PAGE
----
The Angels Are the New Tigers

Torii Hunter

Next Big Thing is MLB FanHouse's look at emerging teams, trends and stars in 2009.

The Detroit Tigers were easily the most disappointing team in the majors last year. A preseason favorite to win the American League Central and compete for the World Series, they opened the year with seven straight losses, setting the tone for a last-place finish, one game behind the lowly Royals.

To be fair, I don't expect the Angels to go the entire opening week before picking up a win, nor do I expect them to fall all the way to last place. But I do expect them to leave a lot of disappointed fans in their wake, not only falling short of their gaudy (and extremely misleading) 100-62 record last season but also missing the playoffs completely.

Before I tell you why the Angels will disappoint, I should start by explaining why they were never as good as some might think. Yes, they won 100 games, and yes, they were the only team in the AL to do so.

But they also ranked just 10th in the league in runs scored, and while their pitching staff was very good (ranking third with a 3.99 ERA), the numbers suggest the Angels also benefited from more than a little luck. Using Bill James' Pythagorean theorem, a formula that predicts records based on runs scored and runs allowed, the Angels "should" have just 89 games last year.

I know, I know -- games are played on the field, not in a spreadsheet. But when you consider how accurate the formula has been in the past (26 of 30 major league teams finished within five wins of their expected record last year, including every other playoff team), it's hard to completely dismiss.

Mark Teixeira

If the Angels overachieved last year, it stands to reason they'd likely fall back to earth even if they returned the exact same roster. Unfortunately, they lost more talent than they gained this winter, watching Mark Teixeira and Francisco Rodriguez pack their bags for New York and refusing to pick up Garret Anderson's option in a cost-cutting move.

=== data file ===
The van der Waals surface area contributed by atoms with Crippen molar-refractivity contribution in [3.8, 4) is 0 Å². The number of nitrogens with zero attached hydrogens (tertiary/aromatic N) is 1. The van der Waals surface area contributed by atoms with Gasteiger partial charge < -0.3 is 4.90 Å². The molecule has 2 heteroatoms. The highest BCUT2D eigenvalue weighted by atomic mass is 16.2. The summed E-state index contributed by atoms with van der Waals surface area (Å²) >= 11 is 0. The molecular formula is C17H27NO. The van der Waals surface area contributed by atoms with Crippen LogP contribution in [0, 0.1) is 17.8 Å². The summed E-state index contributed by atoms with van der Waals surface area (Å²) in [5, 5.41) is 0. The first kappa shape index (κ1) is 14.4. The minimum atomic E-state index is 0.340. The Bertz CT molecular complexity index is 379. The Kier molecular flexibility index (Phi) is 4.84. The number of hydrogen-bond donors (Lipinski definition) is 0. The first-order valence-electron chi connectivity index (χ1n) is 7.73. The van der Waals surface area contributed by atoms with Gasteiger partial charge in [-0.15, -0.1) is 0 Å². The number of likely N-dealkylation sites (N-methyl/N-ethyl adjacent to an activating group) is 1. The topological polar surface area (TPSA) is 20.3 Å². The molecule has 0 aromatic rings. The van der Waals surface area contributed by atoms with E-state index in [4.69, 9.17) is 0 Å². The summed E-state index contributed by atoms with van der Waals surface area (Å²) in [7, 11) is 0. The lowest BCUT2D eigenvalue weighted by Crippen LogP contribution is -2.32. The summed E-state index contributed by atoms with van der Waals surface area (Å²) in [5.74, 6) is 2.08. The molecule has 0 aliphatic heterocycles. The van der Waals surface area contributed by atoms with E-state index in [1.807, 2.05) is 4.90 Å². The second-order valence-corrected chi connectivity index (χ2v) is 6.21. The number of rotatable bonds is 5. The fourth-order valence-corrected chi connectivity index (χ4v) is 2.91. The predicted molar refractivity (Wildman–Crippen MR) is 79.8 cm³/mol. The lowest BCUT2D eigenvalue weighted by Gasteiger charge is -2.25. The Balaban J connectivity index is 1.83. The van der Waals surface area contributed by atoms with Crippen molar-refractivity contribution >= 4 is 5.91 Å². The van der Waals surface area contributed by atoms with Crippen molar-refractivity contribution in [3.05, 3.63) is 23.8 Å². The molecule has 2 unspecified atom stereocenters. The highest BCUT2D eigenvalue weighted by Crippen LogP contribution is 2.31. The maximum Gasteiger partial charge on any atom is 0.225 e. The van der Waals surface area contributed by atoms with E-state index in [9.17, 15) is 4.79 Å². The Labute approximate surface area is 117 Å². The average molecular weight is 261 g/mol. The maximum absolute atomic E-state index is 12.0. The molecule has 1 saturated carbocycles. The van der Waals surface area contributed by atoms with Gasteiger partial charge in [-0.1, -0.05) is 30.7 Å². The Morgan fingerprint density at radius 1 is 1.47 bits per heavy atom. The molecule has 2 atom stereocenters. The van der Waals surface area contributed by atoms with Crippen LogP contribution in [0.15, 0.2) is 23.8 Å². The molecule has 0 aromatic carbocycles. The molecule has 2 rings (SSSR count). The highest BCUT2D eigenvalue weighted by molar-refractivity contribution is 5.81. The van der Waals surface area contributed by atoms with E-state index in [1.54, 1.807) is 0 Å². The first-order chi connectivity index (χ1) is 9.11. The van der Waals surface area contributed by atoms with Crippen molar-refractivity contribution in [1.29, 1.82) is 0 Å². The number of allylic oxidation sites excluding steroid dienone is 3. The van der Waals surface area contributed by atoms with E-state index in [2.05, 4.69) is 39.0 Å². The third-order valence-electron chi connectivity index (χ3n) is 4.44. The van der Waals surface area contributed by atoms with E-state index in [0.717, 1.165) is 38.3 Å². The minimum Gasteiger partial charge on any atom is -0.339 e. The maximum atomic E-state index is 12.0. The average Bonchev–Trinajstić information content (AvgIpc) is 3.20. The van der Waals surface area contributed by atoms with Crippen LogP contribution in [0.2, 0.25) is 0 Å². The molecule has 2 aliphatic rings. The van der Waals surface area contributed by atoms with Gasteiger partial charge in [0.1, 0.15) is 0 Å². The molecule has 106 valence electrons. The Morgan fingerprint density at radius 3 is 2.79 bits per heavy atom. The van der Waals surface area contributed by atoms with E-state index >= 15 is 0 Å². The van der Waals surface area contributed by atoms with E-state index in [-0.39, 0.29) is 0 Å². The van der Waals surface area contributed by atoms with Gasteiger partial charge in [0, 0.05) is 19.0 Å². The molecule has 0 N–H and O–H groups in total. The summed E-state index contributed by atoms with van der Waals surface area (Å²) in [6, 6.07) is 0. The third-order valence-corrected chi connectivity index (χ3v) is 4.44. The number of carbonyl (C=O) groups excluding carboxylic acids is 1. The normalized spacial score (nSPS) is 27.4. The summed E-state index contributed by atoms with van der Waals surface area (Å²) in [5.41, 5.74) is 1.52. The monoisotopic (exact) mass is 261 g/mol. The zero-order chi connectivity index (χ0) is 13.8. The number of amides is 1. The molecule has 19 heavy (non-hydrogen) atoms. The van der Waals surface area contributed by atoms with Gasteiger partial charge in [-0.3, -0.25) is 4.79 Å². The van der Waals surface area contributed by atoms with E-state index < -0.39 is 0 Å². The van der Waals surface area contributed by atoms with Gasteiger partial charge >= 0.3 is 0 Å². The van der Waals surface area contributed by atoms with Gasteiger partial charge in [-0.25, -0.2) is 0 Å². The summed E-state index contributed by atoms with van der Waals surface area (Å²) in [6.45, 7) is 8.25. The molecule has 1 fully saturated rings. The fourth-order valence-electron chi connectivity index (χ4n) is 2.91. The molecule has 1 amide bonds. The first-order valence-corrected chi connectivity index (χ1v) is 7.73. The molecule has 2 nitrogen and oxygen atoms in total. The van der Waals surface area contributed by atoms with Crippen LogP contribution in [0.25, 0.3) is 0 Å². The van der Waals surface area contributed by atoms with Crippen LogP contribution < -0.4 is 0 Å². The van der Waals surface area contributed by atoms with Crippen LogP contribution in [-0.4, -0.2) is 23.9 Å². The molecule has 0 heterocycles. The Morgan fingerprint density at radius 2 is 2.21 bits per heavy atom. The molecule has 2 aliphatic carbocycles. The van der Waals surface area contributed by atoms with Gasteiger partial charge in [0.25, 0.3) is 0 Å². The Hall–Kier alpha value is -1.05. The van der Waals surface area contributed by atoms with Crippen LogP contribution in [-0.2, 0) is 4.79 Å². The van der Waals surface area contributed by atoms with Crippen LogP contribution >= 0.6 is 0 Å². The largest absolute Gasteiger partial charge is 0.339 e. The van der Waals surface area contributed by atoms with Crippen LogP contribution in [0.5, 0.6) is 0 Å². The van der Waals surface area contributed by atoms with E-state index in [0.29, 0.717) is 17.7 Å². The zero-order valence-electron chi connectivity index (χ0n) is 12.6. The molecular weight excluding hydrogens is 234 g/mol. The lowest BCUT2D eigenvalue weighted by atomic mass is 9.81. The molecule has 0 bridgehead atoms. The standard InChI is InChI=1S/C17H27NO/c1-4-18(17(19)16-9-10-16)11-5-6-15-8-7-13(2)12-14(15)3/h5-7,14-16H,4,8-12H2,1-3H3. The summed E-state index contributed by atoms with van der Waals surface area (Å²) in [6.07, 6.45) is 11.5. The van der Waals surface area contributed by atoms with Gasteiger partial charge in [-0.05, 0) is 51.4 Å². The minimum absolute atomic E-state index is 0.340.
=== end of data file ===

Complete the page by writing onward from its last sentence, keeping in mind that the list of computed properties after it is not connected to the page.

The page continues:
Everyone figured the Angels would be big spenders this winter, at the very least retaining one of their two marquee free agents and possibly even making a run at CC Sabathia or Manny Ramirez. Instead, their only notable move thus far was inking Brian Fuentes, a talented reliever in his own right but still a slight step down from K-Rod.


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I suppose for my Tigers analogy to really work the Angels should have spent a ton of money on unproductive players, but in this case, not spending at all is just as bad as spending poorly. By not improving the lineup, any regression by the pitching staff spells doom. And considering Ervin Santana and Joe Saunders posted career seasons, regression should literally be expected.

My colleague Andrew Johnson already made the argument why the Rangers might emerge as contenders, but the A's are headed in the right direction, as well, picking up both Matt Holliday and Jason Giambi. And while the Mariners are at least a few years away from contending, any progress they make should result in a handful of fewer wins for everyone else in the division.

In other words, while the Angels stand pat, the rest of the AL West is moving to close the gap. And with the wild card all but certain to go to an AL East team yet again, a second place finish is as good as last in the AL West.

The Angels Are the New Tigers originally appeared on MLB FanHouse on Tue, 27 Jan 2009 20:30:00 EST . Please see our terms for use of feeds.

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